Microbe contamination hits Dawhenya Dam


Water for irrigation and agriculture activities at the Dawhenya Irrigation Facility is believed to have been heavily polluted – posing serious challenges to greenhouse and controlled environment farming within the enclave.

Deputy Director of Agri Impact – an agribusiness consulting firm, Juliana Asante Dartey, who spoke to B&FT said the situation is affecting farming in the area as treatment for the water by individual farmers is very expensive.

“Our checks have revealed that the water is heavily polluted with microorganisms including fungi, bacteria and others. Treating the water is expensive, and it is causing a financial drain on the several greenhouse farming companies in this enclave,” she said.

The phenomenon, she said, is increasing the cost of production as farmers have to regularly change filters, fix UV bulbs among other tools to kill organisms and microbes through radiation.

Home to the cultivation of rice, vegetables, flowers and fish-farming among others, the 980-hectare Dawhenya Irrigation Scheme enclave in the Ningo Prampram district of the Greater Accra Region has West Africa’s largest combined greenhouse and open field farming facility.

The dam is under the auspices of the Ghana Irrigation Authority (GIDA, and was developed by the State Farms Corporation in 1959 with the sole aim of producing vegetables for the Accra-Tema metropolitan area.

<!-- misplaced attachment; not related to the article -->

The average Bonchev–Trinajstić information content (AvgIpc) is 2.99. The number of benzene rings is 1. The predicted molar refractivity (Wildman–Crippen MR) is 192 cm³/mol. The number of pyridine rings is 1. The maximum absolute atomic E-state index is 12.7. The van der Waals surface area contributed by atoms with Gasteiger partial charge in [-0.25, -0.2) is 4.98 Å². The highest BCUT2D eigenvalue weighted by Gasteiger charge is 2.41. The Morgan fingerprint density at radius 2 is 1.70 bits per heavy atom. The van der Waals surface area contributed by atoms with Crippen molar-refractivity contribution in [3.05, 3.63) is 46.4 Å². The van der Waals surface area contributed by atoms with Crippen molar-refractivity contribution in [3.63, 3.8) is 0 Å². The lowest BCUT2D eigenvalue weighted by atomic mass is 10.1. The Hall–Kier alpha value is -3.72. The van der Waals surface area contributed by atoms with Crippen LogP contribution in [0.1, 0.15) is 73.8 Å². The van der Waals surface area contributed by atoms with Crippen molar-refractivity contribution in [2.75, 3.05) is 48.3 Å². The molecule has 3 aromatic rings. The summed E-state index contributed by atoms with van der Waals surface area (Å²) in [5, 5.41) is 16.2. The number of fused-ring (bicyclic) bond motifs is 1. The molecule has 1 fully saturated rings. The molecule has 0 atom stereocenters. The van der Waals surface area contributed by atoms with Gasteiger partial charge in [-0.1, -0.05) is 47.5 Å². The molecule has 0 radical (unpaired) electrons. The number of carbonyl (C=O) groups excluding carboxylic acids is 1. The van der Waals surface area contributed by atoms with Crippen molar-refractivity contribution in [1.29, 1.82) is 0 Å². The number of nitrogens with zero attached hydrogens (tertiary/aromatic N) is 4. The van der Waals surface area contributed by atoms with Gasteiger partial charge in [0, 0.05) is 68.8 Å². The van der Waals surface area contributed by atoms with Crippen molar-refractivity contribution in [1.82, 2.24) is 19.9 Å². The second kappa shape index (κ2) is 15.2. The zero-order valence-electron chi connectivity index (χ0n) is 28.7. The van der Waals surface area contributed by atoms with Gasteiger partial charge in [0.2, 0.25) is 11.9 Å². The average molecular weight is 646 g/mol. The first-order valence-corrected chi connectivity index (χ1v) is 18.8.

However, the dam’s current inability to support greenhouse and controlled environment farming due to pollution has become a source of worry for stakeholders and farmers in the area.

“Sometimes, contamination can also be from the soil in the enclave or the environment in general; but our checks at Agri Impact have also suggested that the dam itself is heavily polluted,” Madam Dartey indicated.

When the B&FT contacted Samuel Duwuona Tetteh, Scheme Manager of the Dawhenya Irrigation Scheme, he explained management’s attention has not been drawn to the dam’s contamination by farmers in the area.

“More than 90 percent of the area is used for rice cultivation and the rest for vegetables and fruit. Fruit and vegetables are vulnerable in such situations. The allegations may be true, but the Scheme will do its verification to establish the facts and take action,” Mr. Tetteh noted.

Government, through the National Entrepreneurship and Innovation Programme (NEIP) Green House Estate Project, in the past few years instituted West Africa’s biggest greenhouse project at the Dawhenya Irrigation Scheme.

The project aims to install almost 1,000 greenhouses and an entrepreneurship and innovation centre for training human resources.

About 75 greenhouses have been completed and commissioned, and are estimated to have a capacity to produce 4,500 tonnes of vegetables valued at US$2million annually.




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